Westbrook made a layup soon after that before stealing the ball on a bad pass by Jeff Teague and dishing it to Ben McLemore, who found Thabo Sefolosha for a 3 that made it 124-86. The Timberwolves called a timeout and all of Houston’s starters except Isaiah Hartenstein went to the bench after that with about 8 minutes to go.

Hartenstein started in place of Capela and had 17 points and 15 rebounds. Eric Gordon added 17 points and tied a season high with five 3-pointers.

Steven Adams inks two-year, $25.2 million extension with Grizzlies

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Steven Adams signed a two-year, $25.2 million contract extension with Memphis, which will keep him tied to the team through the 2024-25 season. ESPN’s Adrian Wojanrowski broke the news on Saturday.

Adams has been crucial to the Grizzlies’ recent success. He’s coming off his first season with the team, where he averaged career-highs in rebounds (10.0) and assists (3.4). He also helped them lock up the No. 2 spot in the Western Conference and make it to the Conference Semifinals, where they lost to the eventual-champion Warriors 4-2. Despite the improved numbers, a lot of his value is from intangibles that don’t show up in the box score.

Adams spent the first seven years of his career with the Thunder before being traded to New Orleans in the four-team deal that sent Jrue Holiday to Milwaukee. Adams was moved again to Memphis in a package for Jonas Valanciunas.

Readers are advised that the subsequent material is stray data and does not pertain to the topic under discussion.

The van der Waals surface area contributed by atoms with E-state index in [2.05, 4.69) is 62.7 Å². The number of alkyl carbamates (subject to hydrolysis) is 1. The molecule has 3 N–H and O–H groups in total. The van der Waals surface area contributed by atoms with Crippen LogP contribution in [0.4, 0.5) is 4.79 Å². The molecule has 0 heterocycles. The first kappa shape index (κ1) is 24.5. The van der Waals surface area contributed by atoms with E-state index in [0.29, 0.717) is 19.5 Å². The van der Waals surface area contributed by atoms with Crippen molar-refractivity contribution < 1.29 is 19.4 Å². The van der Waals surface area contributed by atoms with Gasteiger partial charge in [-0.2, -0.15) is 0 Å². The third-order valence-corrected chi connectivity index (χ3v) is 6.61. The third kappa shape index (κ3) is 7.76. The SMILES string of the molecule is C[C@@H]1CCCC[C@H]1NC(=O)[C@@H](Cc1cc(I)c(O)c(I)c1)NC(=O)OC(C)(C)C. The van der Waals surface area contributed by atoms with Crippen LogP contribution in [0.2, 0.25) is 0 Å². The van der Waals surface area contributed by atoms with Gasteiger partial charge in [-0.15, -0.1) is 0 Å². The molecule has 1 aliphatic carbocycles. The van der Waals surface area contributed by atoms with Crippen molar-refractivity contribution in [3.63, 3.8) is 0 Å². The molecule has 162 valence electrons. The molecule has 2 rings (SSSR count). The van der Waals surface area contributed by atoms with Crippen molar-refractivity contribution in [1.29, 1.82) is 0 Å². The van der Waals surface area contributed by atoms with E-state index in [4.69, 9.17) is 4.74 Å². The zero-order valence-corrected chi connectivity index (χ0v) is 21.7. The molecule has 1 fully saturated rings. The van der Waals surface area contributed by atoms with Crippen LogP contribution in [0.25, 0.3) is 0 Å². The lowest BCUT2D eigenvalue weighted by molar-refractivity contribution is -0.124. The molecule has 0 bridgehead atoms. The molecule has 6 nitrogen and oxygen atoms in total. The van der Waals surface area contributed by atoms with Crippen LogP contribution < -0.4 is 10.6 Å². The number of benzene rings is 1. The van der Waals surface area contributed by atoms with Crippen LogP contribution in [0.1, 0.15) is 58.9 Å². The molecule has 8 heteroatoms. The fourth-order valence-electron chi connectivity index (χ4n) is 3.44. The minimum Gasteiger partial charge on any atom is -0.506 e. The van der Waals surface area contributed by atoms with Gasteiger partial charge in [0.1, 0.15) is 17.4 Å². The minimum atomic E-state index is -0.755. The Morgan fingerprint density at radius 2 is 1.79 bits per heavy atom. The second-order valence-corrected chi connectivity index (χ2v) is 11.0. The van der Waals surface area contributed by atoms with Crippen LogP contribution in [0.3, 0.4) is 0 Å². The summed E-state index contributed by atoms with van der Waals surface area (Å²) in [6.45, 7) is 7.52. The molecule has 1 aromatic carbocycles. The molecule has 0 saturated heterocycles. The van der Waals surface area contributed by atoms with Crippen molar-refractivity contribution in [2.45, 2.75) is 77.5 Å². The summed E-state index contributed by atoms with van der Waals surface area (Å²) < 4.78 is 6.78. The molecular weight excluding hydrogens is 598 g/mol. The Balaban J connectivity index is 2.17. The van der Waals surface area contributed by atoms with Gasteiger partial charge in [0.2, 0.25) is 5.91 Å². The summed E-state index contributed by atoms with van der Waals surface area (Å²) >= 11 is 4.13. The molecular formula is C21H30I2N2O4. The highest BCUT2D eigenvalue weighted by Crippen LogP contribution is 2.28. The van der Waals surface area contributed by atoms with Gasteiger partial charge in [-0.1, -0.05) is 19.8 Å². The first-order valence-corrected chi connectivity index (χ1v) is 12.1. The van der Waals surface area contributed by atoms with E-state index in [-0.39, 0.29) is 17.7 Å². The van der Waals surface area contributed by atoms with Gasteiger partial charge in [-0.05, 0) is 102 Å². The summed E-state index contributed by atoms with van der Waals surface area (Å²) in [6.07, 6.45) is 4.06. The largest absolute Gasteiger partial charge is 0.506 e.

Adams has found a new home with a young Grizzlies team that is looking to win a championship. The team is built around Ja Morant, Jaren Jackson Jr. and Desmond Bane, but Jackson Jr. is expected to miss time after being diagnosed with a stress fracture in his left foot. Memphis will rely on Adams more than ever to begin the season.

Watch Curry, Klay in 3-point shooting contest in Japan. Yeah, they’re good at this.

NBA Japan Games Saturday Night
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The NBA went to Japan to promote the brand, play a few games in a huge market — Japan specifically but Asia as a whole — and put on a show.

Is there a better show than Stephen Curry and Klay Thompson draining 3s? Here they are in a 3-point contest during a basketball exhibition (there were some pro dunkers) in Tokyo on Saturday.

Stephen Curry, was there any other possible outcome?

It’s preseason and they are the defending champs — they should be having fun, playing with some joy.

Thompson took part in the shooting contest but is not playing in either of the exhibition games in Japan as the Warriors ease him back into play this season. It’s a marathon of a season and the Warriors need the best version of Klay starting in April, not October.

Report: Pelicans, Nance agree to two-year, $21.6 million extension

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Larry Nance has been a stabilizing influence in New Orleans since coming over mid-season as part of the trade for CJ McCollum. Nance is a versatile player who can play the four or the five, knocks down his threes, is very strong on the glass, can be a disruptive defender in passing lanes, and fits in — and he has the veteran attitude of work this team needs.